« Reply #15 on: October 10, 2008, 02:46:18 PM »

Quote
I think both major parties have so prostituted themselves that there is value in sitting on the side and yelling at both to pay attention to the founding principles of this country

Makes me happy to know I'm not the only one to think this way.
Logged
JDN
Power User
***
Posts: 2004


« Reply #16 on: October 10, 2008, 03:38:16 PM »

This is a perfect example of an editorial pretending to be a news article. The bias is obvious.

GM isn't this sort of like calling the kettle black?

You quote editorials all the same that are pretending (and not very well) to be news articles.
And most of them are terribly biased.  This one seems to have some basis of fact and truth.
Logged
G M
Power User
***
Posts: 12056


« Reply #17 on: October 10, 2008, 03:44:47 PM »

This is a perfect example of an editorial pretending to be a news article. The bias is obvious.

GM isn't this sort of like calling the kettle black?

You quote editorials all the same that are pretending (and not very well) to be news articles.
And most of them are terribly biased.  This one seems to have some basis of fact and truth.

I think my positions are very clear. I have positions and I advocate those and don't pretend to be impartial.
Logged
G M
Power User
***
Posts: 12056


« Reply #18 on: October 10, 2008, 04:54:37 PM »

Geez, dude, chill.

Quote
I dunno, I haven't read the entire 352 page report so I can't state categorically that the shorter piece is accurate, but assuming it is, any embedded editorial lies in the long piece and not the synopsis.

**Here is the first clue: "Datamining doesn't work well" Work well as compared to what? Here is your task, find the terrorists hidden amongst 300 million people in the US before they kill innocents your are sworn to protect.**

Your original point was that the the original piece was an editorial. I replied that it appeared to be an accurate synopsis of a much longer report. Rather than responding to the distinction, you are demanding that I defend the 352 pages I've already stated I didn't read. If you think there are false statements in the synopsis or the report, by all means point them out; I'm certainly not claiming it's truth brought down from on high. But, before this piece, I've seen very little empirical study regarding the efficacy of data-mining, and hence when a comprehensive report is published I feel it's worth sharing.

****Again, efficacy as compared to what? Datamining isn't a silver bullet. There is no magical software that will give you a neat list of al qaeda operatives, but again it's something rather than just waiting to process massive crime scenes.*****

Quote
As to your second point, I have no problem with the government narrowly collating information about suspected terrorists so long as they abide by the laws and principles that make this country worth living in in the first place.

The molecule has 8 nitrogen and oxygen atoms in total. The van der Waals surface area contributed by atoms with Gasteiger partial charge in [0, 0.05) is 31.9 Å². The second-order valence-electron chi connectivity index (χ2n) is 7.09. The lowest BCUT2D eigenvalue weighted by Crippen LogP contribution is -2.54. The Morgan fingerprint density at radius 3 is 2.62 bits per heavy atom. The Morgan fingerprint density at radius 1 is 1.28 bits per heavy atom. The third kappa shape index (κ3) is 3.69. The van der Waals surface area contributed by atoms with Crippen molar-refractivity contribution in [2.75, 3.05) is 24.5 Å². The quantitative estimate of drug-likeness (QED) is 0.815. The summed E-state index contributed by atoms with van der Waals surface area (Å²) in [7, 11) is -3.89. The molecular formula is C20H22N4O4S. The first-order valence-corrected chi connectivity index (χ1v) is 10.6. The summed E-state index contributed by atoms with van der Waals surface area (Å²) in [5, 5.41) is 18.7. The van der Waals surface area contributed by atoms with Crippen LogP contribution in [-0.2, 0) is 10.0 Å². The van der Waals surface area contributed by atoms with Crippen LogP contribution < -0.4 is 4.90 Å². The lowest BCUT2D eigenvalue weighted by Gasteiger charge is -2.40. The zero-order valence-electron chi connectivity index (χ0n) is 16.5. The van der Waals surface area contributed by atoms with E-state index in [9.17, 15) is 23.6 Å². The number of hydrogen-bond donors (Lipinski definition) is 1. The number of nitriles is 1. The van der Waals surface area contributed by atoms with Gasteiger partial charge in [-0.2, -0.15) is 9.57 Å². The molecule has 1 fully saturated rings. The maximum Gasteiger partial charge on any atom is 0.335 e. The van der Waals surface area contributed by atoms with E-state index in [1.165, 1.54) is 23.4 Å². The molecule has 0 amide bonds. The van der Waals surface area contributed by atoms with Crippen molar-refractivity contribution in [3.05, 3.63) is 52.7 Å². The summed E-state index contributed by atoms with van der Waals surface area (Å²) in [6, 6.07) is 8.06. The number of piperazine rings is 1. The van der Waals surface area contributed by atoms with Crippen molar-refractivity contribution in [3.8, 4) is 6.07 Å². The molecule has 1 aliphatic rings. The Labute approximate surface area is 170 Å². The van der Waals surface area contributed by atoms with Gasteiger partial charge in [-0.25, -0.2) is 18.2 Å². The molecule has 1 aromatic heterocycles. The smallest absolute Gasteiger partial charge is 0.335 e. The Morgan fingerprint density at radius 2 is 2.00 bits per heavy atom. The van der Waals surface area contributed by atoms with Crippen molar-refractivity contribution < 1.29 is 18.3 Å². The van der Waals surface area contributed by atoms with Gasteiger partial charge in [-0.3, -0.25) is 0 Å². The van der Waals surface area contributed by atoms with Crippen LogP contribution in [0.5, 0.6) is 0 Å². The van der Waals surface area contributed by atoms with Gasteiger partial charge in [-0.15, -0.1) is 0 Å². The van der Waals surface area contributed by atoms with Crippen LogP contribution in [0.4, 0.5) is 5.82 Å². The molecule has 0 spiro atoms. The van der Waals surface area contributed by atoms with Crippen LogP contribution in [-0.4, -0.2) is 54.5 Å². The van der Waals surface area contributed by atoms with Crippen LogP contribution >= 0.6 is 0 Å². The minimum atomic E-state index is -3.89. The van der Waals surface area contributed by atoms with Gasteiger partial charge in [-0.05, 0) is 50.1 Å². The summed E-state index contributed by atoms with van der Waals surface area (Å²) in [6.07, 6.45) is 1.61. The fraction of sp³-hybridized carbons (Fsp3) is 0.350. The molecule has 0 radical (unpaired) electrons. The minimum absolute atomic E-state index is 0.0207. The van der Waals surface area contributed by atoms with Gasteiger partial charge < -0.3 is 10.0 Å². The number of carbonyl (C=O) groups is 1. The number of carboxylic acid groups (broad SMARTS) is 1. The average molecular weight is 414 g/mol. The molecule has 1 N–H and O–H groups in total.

**What laws and principles are you alleging that have been violated? How many mass casualty attacks need to take place before you factor that into your quality of life estimates?**

Dude, I merely posted an interesting piece. If you need a list of laws sundry governmental organizations have violated, get on google and have at it. "Ruby Ridge" might be a good initial search term. If our esteemed global moderator doesn't want pieces posted unless all tangents are also fully addressed he can say so. It appears your argument is that we must behave like autocrats lest lotsa people die. My response, to which you didn't speak, is that doing so makes us what we battle.

****Really? Preventing terrorist attacks makes us just as bad as al qaeda? Ya think so?****

Quote
Unfortunately I suspect the ability to collect and collate data is growing far more quickly than is the case law that would help make sure it's applied in a constitutional matter. I don't think there is any reason to assume the federal government would handle vast amounts of personal data any better than it's handled the banking crisis, ethanol and other farm subsidies, second amendment interpretation, or any number of other items on an endless list.

**Give me a better option.**

I get a lot of grief from members of political parties because I refuse to claim an affiliation. "You can't effect change without belonging to a party within which you can work to achieve that change," seems to be the headset. Balderdash say I. There are principles that can be fought for without affiliation, and indeed I think both major parties have so prostituted themselves that there is value in sitting on the side and yelling at both to pay attention to the founding principles of this country.